• A cell phone provided as a means of providing additional compensation to an employee;

    • A cell phone provided to promote the morale or good will of an employee; or

    • A cell phone provided to attract a prospective employee.

The use of the word “primarily” in the Notice emphasizes that a noncompensatory business reason must be the principal reason for providing a cell phone to an employee.  It also signals that other benefits, such as improved employee morale, are likely allowable so long as they are secondary to the noncompensatory business reason(s).

  1. Reimbursement Arrangements Will Be Allowed.  In conjunction with the Notice, the IRS issued an internal memorandum to its field examination operations to provide interim guidance to IRS auditors regarding employers who reimburse their employees for the costs of an employee’s personal cell phone.  The memorandum (found at:  http://www.irs.gov/pub/foia/ig/sbse/sbse-04-0911-083.pdf) directs IRS auditors to analyze reimbursements of employees’ cell phone expenses in a manner that is similar to the approach described in the Notice.  Specifically, employers will be allowed to reimburse an employee’s cell phone expenses if the applicable employer has substantial business reasons, other than providing compensation to the employee, for requiring the employee’s use of personal cell phones in connection with the employer’s trade or business.  The following requirements must also be satisfied for favorable tax treatment:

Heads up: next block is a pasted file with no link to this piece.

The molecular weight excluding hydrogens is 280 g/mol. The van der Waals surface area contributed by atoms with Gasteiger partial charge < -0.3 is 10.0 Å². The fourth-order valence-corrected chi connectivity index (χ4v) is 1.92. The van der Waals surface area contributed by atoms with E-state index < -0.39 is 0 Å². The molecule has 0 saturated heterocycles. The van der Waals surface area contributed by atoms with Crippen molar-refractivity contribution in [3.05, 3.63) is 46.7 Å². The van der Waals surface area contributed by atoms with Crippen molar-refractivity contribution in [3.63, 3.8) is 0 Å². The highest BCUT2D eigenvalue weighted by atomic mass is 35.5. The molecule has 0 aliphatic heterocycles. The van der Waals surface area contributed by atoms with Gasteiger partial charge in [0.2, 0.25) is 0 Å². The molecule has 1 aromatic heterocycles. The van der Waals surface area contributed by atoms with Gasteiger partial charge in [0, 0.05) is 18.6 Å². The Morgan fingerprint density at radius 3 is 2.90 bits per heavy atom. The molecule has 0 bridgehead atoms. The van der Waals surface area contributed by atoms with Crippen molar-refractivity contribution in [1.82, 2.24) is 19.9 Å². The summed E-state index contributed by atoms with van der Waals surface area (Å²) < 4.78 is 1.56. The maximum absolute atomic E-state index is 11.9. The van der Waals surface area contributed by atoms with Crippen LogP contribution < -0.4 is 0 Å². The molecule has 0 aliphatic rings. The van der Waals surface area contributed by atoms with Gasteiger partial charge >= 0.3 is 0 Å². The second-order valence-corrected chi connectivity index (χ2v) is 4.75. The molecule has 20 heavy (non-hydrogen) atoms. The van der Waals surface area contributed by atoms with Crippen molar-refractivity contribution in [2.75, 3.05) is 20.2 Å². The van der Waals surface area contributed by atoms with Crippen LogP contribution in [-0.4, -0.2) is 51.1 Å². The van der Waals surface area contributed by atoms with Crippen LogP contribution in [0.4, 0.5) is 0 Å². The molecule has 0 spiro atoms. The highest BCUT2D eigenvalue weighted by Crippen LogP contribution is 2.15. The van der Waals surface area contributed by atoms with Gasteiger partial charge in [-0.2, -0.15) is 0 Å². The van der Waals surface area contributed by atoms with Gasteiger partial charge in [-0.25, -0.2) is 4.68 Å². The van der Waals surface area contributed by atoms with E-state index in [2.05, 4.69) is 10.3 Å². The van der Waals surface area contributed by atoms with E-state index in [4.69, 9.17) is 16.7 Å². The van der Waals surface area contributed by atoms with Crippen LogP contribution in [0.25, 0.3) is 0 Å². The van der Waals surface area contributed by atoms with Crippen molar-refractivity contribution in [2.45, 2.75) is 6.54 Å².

• The employee must maintain the type of cell phone coverage that is reasonably related to the needs of the employer’s business;

    • The reimbursement must be reasonably calculated so as not to exceed expenses the employee actually incurred in maintaining the cell phone; and

    • The reimbursement for business use of the employee’s personal cell phone must not be a substitute for a portion of the employee’s regular wages.

While the release of this memorandum is helpful to employers who utilize reimbursement arrangements for cell phones, such employers should exercise caution when relying on the memorandum because of its characterization as “interim guidance.”  This label appears to indicate that the IRS may issue additional guidance.  Although it is unlikely that the IRS would retroactively change its position on reimbursement arrangements, employers should continue to monitor this topic for any additional developments.

Conclusion 

Most, if not all, employers that currently provide cell phones to their employees, either directly or through reimbursement of employees’ cell phone expenses, will likely want to follow the guidance provided in the Notice.  As employers move forward with compliance with the provisions of the Notice, there are several considerations to keep in mind:

  • Employers will need to evaluate which employees should be provided with a cell phone and whether each person fits the noncompensatory business reason requirement.

  • The Notice is effective beginning January 1, 2010.  Thus, for those employers who have been treating the value of cell phones as a taxable benefit, they may want to consider whether any action should be taken for 2010 and/or for 2011 to reverse this tax treatment.

  • To the extent employers have a policy or procedure addressing the provision of cell phones, such employers will need to review and revise those documents to be consistent with the changes they plan to make in order to comply with the provisions of the Notice.

Should you need assistance with your organization’s evaluation of employer-provided cell phones and the Notice, please contact Calvin R. Chambers at(317) 977-1459 or cchambers@hallrender.com or your regular Hall Render attorney.